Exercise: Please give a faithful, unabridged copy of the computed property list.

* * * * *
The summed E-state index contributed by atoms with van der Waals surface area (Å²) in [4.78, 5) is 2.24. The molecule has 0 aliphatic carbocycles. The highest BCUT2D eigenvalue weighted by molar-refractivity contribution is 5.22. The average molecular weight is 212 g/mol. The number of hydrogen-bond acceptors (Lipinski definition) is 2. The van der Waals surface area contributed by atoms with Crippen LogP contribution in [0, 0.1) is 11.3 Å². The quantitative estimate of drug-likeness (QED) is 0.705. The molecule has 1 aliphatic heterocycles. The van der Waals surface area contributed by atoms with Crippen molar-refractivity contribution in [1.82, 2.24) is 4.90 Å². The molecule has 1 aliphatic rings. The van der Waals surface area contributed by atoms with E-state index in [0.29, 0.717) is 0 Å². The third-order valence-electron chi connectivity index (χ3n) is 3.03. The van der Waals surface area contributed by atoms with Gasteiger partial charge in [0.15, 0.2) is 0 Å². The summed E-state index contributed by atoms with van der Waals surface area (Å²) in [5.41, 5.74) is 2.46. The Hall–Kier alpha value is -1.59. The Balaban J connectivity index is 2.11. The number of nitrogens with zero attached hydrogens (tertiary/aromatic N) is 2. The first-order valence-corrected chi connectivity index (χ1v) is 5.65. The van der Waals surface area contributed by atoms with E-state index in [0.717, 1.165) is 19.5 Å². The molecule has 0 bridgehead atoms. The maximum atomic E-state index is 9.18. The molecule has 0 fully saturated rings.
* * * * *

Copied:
The summed E-state index contributed by atoms with van der Waals surface area (Å²) in [4.78, 5) is 2.24. The molecule has 0 aliphatic carbocycles. The highest BCUT2D eigenvalue weighted by molar-refractivity contribution is 5.22. The average molecular weight is 212 g/mol. The number of hydrogen-bond acceptors (Lipinski definition) is 2. The van der Waals surface area contributed by atoms with Crippen LogP contribution in [0, 0.1) is 11.3 Å². The quantitative estimate of drug-likeness (QED) is 0.705. The molecule has 1 aliphatic heterocycles. The van der Waals surface area contributed by atoms with Crippen molar-refractivity contribution in [1.82, 2.24) is 4.90 Å². The molecule has 1 aliphatic rings. The van der Waals surface area contributed by atoms with E-state index in [0.29, 0.717) is 0 Å². The third-order valence-electron chi connectivity index (χ3n) is 3.03. The van der Waals surface area contributed by atoms with Gasteiger partial charge in [0.15, 0.2) is 0 Å². The summed E-state index contributed by atoms with van der Waals surface area (Å²) in [5.41, 5.74) is 2.46. The Hall–Kier alpha value is -1.59. The Balaban J connectivity index is 2.11. The number of nitrogens with zero attached hydrogens (tertiary/aromatic N) is 2. The first-order valence-corrected chi connectivity index (χ1v) is 5.65. The van der Waals surface area contributed by atoms with E-state index in [0.717, 1.165) is 19.5 Å². The molecule has 0 bridgehead atoms. The maximum atomic E-state index is 9.18. The molecule has 0 fully saturated rings.